Architect Paul Lukez puts sustainability at the heart of each project he takes on, whether it's a 50,000-square-foot complex in Hangzhou, China, an ADA-compliant medical simulation center in New Jersey, or a health center in Honduras.
Founded in 1992, Lukez’s Boston-based studio didn’t become a full-fledged practice until 2007, when he shifted focus from teaching—he had professor posts at MIT, Miami University in Oxford, and more—to larger-scale architecture and planning projects. Around the same time, Lukez also published Suburban Transformations, a book on creating sustainable environments in the suburbs, and got to know new clients through lecturing and research work at Beijing’s Tsinghua University.
In the last decade, the firm, averaging about 10 to 12 employees at any time, has built an impressively varied portfolio spanning architecture, urban design, and interiors. But no doubt one of the most rewarding initiatives at Paul Lukez Architecture is its ongoing work in Guaimaca, a town of about 29,000 people in central Honduras.
Lukez’s first trip to Guaimaca was around 2008, as part of a service program organized by his parish in Lexington, Massachusetts. Every year, a group of about 10 to 15 parishioners head to Guaimaca to complete week-long projects with local parish Parroquia Santa Rosa de Lima. Lukez has been going almost every year, usually with his kids, and a few times with his wife as well.
The focus for each trip is determined by the particular skill sets of the adults leading the group. When Lukez first went down there eight years ago, he was one of the first architects to go, and the two nuns they work with, Sister Maria Ceballos and Sister Marta Ines Toro, suddenly realized how much need there was for architectural and planning projects.
"They nearly marched me down to the mayor’s office, got in front of this long line, and got an immediate audience with the mayor," Lukez recalls in a phone interview. "It was like a scene out of a movie."
The first project they completed was a memorial for two siblings, ages 10 and 12, who were killed in the mountains. Lukez’s design turned their abandoned, former home into a simple meditation and meeting space with shuttered windows and hand-sewn benches, all for $25,000. From there, they’ve done everything from minor dorm reconstruction to rebuilding a barn out of reused components, to completing a 10,000-square-foot courtyard-based health center.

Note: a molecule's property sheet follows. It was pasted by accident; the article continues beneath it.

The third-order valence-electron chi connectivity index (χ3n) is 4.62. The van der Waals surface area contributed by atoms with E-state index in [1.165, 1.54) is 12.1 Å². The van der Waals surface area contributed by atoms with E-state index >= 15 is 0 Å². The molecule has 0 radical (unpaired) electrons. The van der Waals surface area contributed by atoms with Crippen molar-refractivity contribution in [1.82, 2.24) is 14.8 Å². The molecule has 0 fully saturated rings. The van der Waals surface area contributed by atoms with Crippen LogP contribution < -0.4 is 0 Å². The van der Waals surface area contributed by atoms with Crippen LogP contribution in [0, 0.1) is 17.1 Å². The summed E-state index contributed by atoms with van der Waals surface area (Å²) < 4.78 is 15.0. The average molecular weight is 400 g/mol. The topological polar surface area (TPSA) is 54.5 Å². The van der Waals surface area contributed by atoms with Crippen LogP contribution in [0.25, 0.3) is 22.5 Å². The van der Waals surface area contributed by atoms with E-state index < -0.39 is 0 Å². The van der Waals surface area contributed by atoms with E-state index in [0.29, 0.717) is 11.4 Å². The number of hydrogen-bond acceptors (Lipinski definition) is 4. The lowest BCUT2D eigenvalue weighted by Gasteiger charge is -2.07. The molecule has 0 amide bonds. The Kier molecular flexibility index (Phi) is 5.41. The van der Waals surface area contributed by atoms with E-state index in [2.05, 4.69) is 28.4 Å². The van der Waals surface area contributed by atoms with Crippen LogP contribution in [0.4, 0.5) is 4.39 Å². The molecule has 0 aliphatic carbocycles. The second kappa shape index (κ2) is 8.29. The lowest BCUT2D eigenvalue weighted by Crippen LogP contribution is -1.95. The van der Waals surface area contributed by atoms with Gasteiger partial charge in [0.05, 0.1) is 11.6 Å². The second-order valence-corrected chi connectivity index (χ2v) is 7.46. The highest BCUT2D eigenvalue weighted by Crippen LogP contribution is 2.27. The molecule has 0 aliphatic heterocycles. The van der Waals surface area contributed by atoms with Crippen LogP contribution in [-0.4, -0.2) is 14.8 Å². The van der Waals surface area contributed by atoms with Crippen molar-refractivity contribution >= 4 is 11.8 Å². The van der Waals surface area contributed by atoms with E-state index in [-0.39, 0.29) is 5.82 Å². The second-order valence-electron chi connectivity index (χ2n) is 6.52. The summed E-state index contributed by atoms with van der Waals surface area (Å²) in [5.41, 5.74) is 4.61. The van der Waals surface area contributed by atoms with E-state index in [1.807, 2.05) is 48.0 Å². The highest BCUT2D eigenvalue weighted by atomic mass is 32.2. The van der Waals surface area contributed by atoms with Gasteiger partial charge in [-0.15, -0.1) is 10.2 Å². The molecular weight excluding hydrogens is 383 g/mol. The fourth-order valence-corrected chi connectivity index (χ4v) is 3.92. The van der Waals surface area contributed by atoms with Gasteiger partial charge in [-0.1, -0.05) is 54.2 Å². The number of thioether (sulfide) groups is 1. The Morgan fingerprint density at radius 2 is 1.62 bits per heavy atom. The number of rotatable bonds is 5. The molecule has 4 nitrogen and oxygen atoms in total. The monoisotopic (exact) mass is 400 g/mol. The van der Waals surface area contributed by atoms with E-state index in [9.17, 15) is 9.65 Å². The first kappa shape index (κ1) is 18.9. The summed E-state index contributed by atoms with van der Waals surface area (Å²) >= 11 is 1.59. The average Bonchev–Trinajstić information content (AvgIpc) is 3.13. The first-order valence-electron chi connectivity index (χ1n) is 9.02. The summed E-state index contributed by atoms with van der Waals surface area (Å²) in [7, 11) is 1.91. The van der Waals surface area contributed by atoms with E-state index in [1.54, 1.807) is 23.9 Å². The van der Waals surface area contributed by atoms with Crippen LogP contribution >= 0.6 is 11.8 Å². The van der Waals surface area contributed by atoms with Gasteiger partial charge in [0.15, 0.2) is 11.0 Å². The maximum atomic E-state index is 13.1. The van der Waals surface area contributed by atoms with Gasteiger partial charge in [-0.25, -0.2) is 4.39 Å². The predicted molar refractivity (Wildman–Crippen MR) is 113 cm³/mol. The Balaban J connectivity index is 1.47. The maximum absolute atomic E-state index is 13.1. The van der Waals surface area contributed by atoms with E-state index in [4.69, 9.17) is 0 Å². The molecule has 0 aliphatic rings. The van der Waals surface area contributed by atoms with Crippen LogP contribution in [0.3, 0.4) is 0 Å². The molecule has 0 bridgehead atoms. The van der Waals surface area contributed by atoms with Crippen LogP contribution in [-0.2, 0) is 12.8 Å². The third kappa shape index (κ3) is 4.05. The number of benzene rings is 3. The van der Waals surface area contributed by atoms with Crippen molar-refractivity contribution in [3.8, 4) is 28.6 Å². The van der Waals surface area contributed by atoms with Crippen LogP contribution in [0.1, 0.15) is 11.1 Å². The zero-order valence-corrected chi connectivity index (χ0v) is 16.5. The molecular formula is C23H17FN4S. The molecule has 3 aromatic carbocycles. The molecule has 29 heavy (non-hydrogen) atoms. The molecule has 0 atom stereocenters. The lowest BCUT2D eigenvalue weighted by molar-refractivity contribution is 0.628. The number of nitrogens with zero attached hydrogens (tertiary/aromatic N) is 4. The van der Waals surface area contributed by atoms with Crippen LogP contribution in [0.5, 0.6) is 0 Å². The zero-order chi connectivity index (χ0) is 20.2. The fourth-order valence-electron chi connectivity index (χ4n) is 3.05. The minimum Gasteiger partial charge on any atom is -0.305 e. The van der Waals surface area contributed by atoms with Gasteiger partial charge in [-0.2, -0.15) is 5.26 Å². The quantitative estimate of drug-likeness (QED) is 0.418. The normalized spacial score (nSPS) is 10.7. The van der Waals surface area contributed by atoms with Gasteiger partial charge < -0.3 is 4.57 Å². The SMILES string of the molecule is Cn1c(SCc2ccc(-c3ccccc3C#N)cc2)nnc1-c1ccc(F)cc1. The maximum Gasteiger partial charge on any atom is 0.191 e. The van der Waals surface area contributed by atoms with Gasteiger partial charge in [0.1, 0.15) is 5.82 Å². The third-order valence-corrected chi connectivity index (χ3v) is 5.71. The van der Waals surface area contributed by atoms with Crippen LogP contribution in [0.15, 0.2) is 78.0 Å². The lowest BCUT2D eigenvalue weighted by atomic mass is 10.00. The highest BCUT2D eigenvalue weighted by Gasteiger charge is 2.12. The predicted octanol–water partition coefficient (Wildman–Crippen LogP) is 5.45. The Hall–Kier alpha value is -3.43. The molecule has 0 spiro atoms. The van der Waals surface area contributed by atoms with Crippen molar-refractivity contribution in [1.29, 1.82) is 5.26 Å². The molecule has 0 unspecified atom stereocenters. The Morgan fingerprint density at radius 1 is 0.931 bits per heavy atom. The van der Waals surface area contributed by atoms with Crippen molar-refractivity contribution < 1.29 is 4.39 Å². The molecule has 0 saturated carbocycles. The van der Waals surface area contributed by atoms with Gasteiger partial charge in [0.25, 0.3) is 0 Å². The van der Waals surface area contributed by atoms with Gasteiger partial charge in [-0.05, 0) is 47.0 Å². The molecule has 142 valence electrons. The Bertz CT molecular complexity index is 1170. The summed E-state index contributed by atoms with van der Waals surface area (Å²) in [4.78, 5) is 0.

All of the design work in Honduras is pro-bono, funded by the firm. Lukez's clients back in the U.S. help finance hard costs in Honduras.
When asked about how his U.S. work influences his work in Honduras, Lukez answered the question first in reverse.
"What we learn in Honduras is that you’ve got to make the most of the least," he says. "You’ve got to be incredibly inventive because there aren’t many resources. It forces you to do things that sometimes seem impossible."
He brings up a time when they had to do a one-week project in the mountains and needed to figure out how to get a bunch of steel fabricated, installed, and shipped up to the site. The local contractors they’d partnered with, however, weren’t so worried. And on the second to last day, they simply piled into a truck and started doing all the welding and cutting up at the site and finished the project.
As for the firm’s influence on Guaimaca, besides all the design work, it’s also a lot about the process.
"Because of the success of some of the projects we’ve been involved in with [these contractors’] help, they’re now viewed as the go-to contractors in town," Lukez says. Whereas they would once tow a cart around town with their supplies, these local builders now own motorbikes or trucks, and have grown their businesses with the certain practices they’ve seen work well.
Coming up, the firm is on track to complete a new dental clinic in Guaimaca within six to nine months. Just recently, Lukez chatted with a Louisiana dentist (a collaborator and friend he met through the Honduras projects) who received an amazing donation of dental chairs, and now they have to figure out how to accommodate the pieces at the new clinic.
Also underway are a small-scale energy-plus house (a dwelling that produces more energy than it consumes) in New England, another compact but energy- and cost-efficient home for a teacher near Boston, and a Chinese project that will incorporate PV-integrated glass on its roof.
"Over the last 10-plus years, there’s been a lot of focus in our profession on sustainability, which is fantastic—because back in the 1970s, there was a big emphasis on it, but we got all derailed in the early ‘80s when solar and everything else was poo-pooed for a while," he says. "At long last, I think we’re back on track."